This kind of disorder (don't let that word worry you either) may have slowly built up over time. Or you might have suddenly been caught out unexpectedly (though it would have been lurking for some time and I suspect you know that!).

See how many of these symptoms you recognise in yourself (or your loved-one):

Watch the slides on Slideshare or scroll down to read...

12 Common physical nervous breakdown symptoms

    You can feel your heart pounding. Or maybe you're aware that your heart is beating really fast. You may be terrified that you're having or have had a heart attack.
    No wonder... they're working overtime without you being consciously aware of it. They're at the ready to help you run away from the (imagined) disaster, constantly in fight/flight mode.
    Your body works hard to cool you down. You're worried about having to shake hands and other people noticing how much you're sweating.
    Your blood is drawn to the major muscle groups to ensure they're well-fed and can deal with the (imagined) catastrophe.
    ...or shaking You may feel these are the most embarrassing symptoms - you're convinced other people will notice
    Your body/mind reacts as if your life's in danger. Digestion is secondary to survival - your body wants to get rid of whatever it doesn't immediately need. Diarrhoea, frequently needing to urinate and nausea or vomiting are normal under the circumstances.
    All your energy is being used trying to manage or even just cope with this crisis - physically and mentally.
  8. PAINS
    Unexplained aches, pains, cramps and illness - your body/mind is out of balance. Existing health issues appear magnified. You may be convinced you're at death's door!
    You seem to be catching every bug that's floating around. The prolonged stress is lowering your immunity.Flickr: Neil Williamson
    ... tight muscles, constant worry, stress and anxiety. Mind and body out of balance - you're feeling poorly most of the time. Flickr: Diego Fornero
    You can't seem to sit still long enough to even draw a few long breaths. You're in a constant state of agitation
    Normal sounds may feel too harsh, loud or shrill

It's important that you have a medical checkup!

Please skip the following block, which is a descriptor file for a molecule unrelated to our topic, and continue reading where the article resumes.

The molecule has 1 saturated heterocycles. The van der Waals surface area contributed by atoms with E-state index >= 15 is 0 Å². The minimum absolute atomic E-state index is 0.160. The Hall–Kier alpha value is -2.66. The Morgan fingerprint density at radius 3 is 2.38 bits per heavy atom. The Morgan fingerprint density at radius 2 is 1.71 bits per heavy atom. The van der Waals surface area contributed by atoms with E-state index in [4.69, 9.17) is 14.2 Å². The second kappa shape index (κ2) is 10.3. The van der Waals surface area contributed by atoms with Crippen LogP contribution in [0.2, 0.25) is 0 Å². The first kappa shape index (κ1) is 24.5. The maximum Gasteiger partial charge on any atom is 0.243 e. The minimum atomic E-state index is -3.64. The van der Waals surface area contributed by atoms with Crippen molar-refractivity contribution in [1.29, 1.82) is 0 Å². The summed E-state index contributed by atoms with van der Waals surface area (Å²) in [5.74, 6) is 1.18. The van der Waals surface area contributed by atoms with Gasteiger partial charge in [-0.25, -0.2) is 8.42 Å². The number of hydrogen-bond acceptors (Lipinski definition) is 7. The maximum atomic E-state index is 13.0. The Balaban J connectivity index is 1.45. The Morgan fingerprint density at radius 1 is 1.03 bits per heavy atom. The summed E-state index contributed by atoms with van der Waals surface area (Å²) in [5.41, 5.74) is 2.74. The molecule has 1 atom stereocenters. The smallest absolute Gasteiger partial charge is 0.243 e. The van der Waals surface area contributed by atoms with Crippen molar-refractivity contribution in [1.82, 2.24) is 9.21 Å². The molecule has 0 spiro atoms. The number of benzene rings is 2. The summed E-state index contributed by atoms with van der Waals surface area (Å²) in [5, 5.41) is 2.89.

Overactive thyroid?

If in addition to the symptoms mentioned on this page you're also experiencing unexplained or unexpected weight-loss, you're needing to go to the toilet all too frequently and you're sensitive to heat, do yourself a favour - get yourself checked out by a doctor.

Watch the slides on Slideshare or read on...

12 Mental symptoms that make you think you're going mad

    from the sound of the doorbell to going shopping or having to go to work - it's all too much.
    Periods of an out of control fear which, once passed, you may feel is totally 'irrational'
    with stuff you wouldn't have thought twice about before - you can't think straight, have difficulties organising yourself and are frightened others will catch on
    you feel 'dead below the waist'! This is often a much-ignored early sign as it's so often blamed on other things
    ...and a sense of shame about that to boot (see no 4) Flickr: Brett Jordan
    From not being able to fall asleep to frequently waking up and not being able to go back to sleep due to racing thoughts, general restlessness, irregular heartbeat and constant worry
    It's as if you're living in a bubble - incapable of even following a conversation
    You have no spare capacity and can't meet your own essential needs, let alone even the most minor requests from others, including your children or partner
    You seem unable even to read and comprehend the headlines.
    This is almost a given when your life seems to be unravelling
  11. EXCESSIVE DREAMING See also: What your dreams mean
    The part of your brain that (partly) deals with memory is over-burdened